Best Robo-Advisors

Blain Reinkensmeyer

Published by

Tuesday, February 21st, 2017

For our 2017 Robo-Advisor Review we assessed, rated, and ranked eight different firms. Instead of relying on website information and marketing materials as most editorials do, we opened and funded an account with each robo-advisor to acquire a true client experience.

After opening, funding, and spending over 100 hours testing accounts with eight different robo-advisors, here is our list of the best robo-advisors of 2017.

What is a Robo Advisor?

A robo-advisor is a digital first, algorithmic driven investment advisor. While a formal advisory service uses humans to construct a diversified portfolio and provide financial advice, a robo-advisor relies on technology, algorithms, and academic portfolio theory to construct and maintain a diversified portfolio. Both traditional advisors and robo-advisors are regulated by FINRA and are required to file quarterly SEC disclosures.

This guide will introduce investors to robo-advisors and their current role in the investment world.

Best Robo-Advisors Summary

Robo-Advisor Best For Minimum Deposit Annual Fee Overall Rating
Betterment Overall $0 0.25% 4.5 Stars
Schwab Intelligent Portfolios Lowest Cost $5,000 0.00% 4.5 Stars
TD Ameritrade Essential Portfolios Goal Tracker $5,000 0.30% 4.5 Stars
Wealthfront Tools $500 0.25% 4 Stars
Fidelity Go Current Fidelity Customers $5,000 0.35% 4 Stars
Merrill Edge Guided Investing Customer Service $5,000 0.45% 4 Stars
Ally Invest Advisors Current Ally Customers $500 0.30% 3.5 Stars
E*TRADE Adaptive Portfolio Do not recommend $5,000 0.30% 3 Stars

Robo Investing Pros and Cons

By removing the human component and using low-cost index exchange traded funds (ETFs), investors can cut their annual fees by over half. The average investment advisor in the US charges a management fee of around 1% (of total portfolio assets) per year, whereas robo-advisors charge around 0.30%. Thanks to the power of compounded returns, these annual savings, which are invested in the portfolio, turn into significantly higher returns for the investor.

Herein lies the trade-off though. Talk to a Certified Financial Planner (CFP) and he or she will be quick to note that building a diversified portfolio is not the challenge; instead, it is navigating your own mind. Human psychology is complex, and we are all subject to a slew of investor biases; for example, selling during a market downturn instead of staying the course, which can have dire consequences for our financial future.

To instill confidence, robo-advisors provide a variety of tools to facilitate goal setting and long-term portfolio management.  For a breakdown of robo-advisor tools, read our full length robo-advisor reviews.

Signing Up for a Robo-Advisor

To sign up with a robo-advisor, first you fill out your investor profile (age, income, goals), then complete a risk-tolerance questionnaire (our research found the average questionnaire incorporates two or three questions; here's a sample question list). The data you submit is compiled to determine a “risk score” that determines a recommended portfolio. Portfolios fall within three primary buckets based on your risk score: conservative, moderate, and aggressive.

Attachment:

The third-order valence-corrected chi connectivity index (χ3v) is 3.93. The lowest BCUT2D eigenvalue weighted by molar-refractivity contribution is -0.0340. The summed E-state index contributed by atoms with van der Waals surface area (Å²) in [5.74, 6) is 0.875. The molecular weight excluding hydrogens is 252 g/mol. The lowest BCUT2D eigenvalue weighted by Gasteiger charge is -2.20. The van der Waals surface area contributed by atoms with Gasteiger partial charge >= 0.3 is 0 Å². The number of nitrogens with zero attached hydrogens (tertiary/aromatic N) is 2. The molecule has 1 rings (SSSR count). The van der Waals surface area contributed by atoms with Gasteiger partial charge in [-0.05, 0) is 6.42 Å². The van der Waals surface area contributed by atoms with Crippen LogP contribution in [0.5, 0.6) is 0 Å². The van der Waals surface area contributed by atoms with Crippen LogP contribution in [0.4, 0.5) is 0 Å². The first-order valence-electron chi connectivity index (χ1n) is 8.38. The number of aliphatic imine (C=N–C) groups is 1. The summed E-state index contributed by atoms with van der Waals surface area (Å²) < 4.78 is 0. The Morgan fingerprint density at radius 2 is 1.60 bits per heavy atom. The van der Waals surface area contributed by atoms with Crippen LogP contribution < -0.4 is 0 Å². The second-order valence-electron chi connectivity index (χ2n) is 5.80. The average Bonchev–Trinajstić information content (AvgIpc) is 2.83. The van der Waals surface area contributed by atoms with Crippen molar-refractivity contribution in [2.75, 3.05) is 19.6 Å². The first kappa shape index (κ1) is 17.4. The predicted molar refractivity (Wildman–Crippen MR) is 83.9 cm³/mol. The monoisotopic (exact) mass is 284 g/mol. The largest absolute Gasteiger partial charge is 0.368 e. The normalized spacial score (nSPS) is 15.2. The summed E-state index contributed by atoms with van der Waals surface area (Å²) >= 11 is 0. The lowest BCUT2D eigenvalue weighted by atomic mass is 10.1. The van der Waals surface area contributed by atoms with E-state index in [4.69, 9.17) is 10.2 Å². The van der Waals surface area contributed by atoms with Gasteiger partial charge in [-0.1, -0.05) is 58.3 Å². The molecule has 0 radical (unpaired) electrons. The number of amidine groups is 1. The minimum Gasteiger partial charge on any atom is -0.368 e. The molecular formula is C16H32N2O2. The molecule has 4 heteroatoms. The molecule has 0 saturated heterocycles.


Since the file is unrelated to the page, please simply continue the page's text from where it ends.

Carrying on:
If everything looks good, you then complete an application, open the account, and deposit funds. Once your account is up and running, you can use a variety of tools to monitor your portfolio and track the progress of your goals over time. While robo-advisors can be used for any goals, from saving for a house to saving for your kids’ college education, they are used primarily to save for retirement.

Is a Robo-Advisor Right for You?

If you are currently disciplined in managing your personal finances, keeping a consistent budget, and have a fundamental understanding that over time the stock market will rise and fall, then a robo-advisor may be a good fit. You will be able to fully appreciate the retirement and goal-planning tools provided to you, which will enhance your financial prowess.

On the contrary, if you are uncomfortable with the stock market and periods of financial uncertainly, such as bear markets, then a robo-advisor may not be an appropriate choice for you. While goal-planning tools and risk-tolerance questionnaires help encourage staying on course, you ultimately have control of the reins. This means you will have the ability to log in at any time and change your risk tolerance, which in turn will completely shift your portfolio holdings or encourage you to close the account altogether.  

Fortunately for all investors, the robo-advisor space is evolving at a very fast pace. Competition has yielded a variety of new entrants in the past year, each with their own take on goal planning on portfolio construction. Furthermore, nearly all robo-advisors follow a fiduciary standard and several robo-advisors have launched or are in the process of launching, optional upgrades to access low-cost human advice.

Best Robo Advisor

  1. Betterment - 4.5 Stars
  2. Schwab Intelligent Portfolios - 4.5 Stars
  3. TD Ameritrade Essential Portfolios - 4.5 Stars
  4. Wealthfront - 4.0 Stars
  5. Fidelity Go - 4.0 Stars
  6. Merrill Edge Guided Investing - 4.0 Stars
  7. Ally Invest Advisors - 3.5 Stars
  8. E*TRADE Adaptive Portfolio - 3.0 Stars

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All pricing data was obtained from a published web site as of 2/20/2017 and is believed to be accurate, but is not guaranteed. The staff is constantly working with its online broker representatives to obtain the latest pricing data. If you believe any data listed above is inaccurate, please contact us using the link at the bottom of this page. For stock trade rates, advertised pricing is for a standard order size of 500 shares of stock priced at $30 per share. For options orders, an options regulatory fee per contract may apply.